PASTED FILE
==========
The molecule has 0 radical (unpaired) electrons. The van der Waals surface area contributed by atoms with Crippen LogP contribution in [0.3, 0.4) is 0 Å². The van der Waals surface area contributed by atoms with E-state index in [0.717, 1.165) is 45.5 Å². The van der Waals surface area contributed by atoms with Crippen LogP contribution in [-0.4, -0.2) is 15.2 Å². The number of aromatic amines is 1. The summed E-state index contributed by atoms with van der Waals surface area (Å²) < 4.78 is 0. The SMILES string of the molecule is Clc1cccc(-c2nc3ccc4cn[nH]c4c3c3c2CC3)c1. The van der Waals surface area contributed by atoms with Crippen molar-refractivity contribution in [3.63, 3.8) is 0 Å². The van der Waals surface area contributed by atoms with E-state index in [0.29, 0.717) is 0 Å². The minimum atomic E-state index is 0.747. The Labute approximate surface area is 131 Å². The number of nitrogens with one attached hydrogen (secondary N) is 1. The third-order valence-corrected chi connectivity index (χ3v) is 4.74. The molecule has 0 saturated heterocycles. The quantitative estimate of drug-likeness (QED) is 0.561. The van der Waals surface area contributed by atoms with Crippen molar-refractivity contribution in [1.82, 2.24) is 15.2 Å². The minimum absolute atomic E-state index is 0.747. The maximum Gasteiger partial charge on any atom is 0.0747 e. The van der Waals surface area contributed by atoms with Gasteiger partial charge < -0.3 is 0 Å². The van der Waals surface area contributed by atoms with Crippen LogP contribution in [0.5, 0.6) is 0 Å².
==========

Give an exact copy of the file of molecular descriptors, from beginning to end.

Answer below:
The molecule has 0 radical (unpaired) electrons. The van der Waals surface area contributed by atoms with Crippen LogP contribution in [0.3, 0.4) is 0 Å². The van der Waals surface area contributed by atoms with E-state index in [0.717, 1.165) is 45.5 Å². The van der Waals surface area contributed by atoms with Crippen LogP contribution in [-0.4, -0.2) is 15.2 Å². The number of aromatic amines is 1. The summed E-state index contributed by atoms with van der Waals surface area (Å²) < 4.78 is 0. The SMILES string of the molecule is Clc1cccc(-c2nc3ccc4cn[nH]c4c3c3c2CC3)c1. The van der Waals surface area contributed by atoms with Crippen molar-refractivity contribution in [3.63, 3.8) is 0 Å². The van der Waals surface area contributed by atoms with E-state index in [0.29, 0.717) is 0 Å². The minimum atomic E-state index is 0.747. The Labute approximate surface area is 131 Å². The number of nitrogens with one attached hydrogen (secondary N) is 1. The third-order valence-corrected chi connectivity index (χ3v) is 4.74. The molecule has 0 saturated heterocycles. The quantitative estimate of drug-likeness (QED) is 0.561. The van der Waals surface area contributed by atoms with Crippen molar-refractivity contribution in [1.82, 2.24) is 15.2 Å². The minimum absolute atomic E-state index is 0.747. The maximum Gasteiger partial charge on any atom is 0.0747 e. The van der Waals surface area contributed by atoms with Gasteiger partial charge < -0.3 is 0 Å². The van der Waals surface area contributed by atoms with Crippen LogP contribution in [0.5, 0.6) is 0 Å².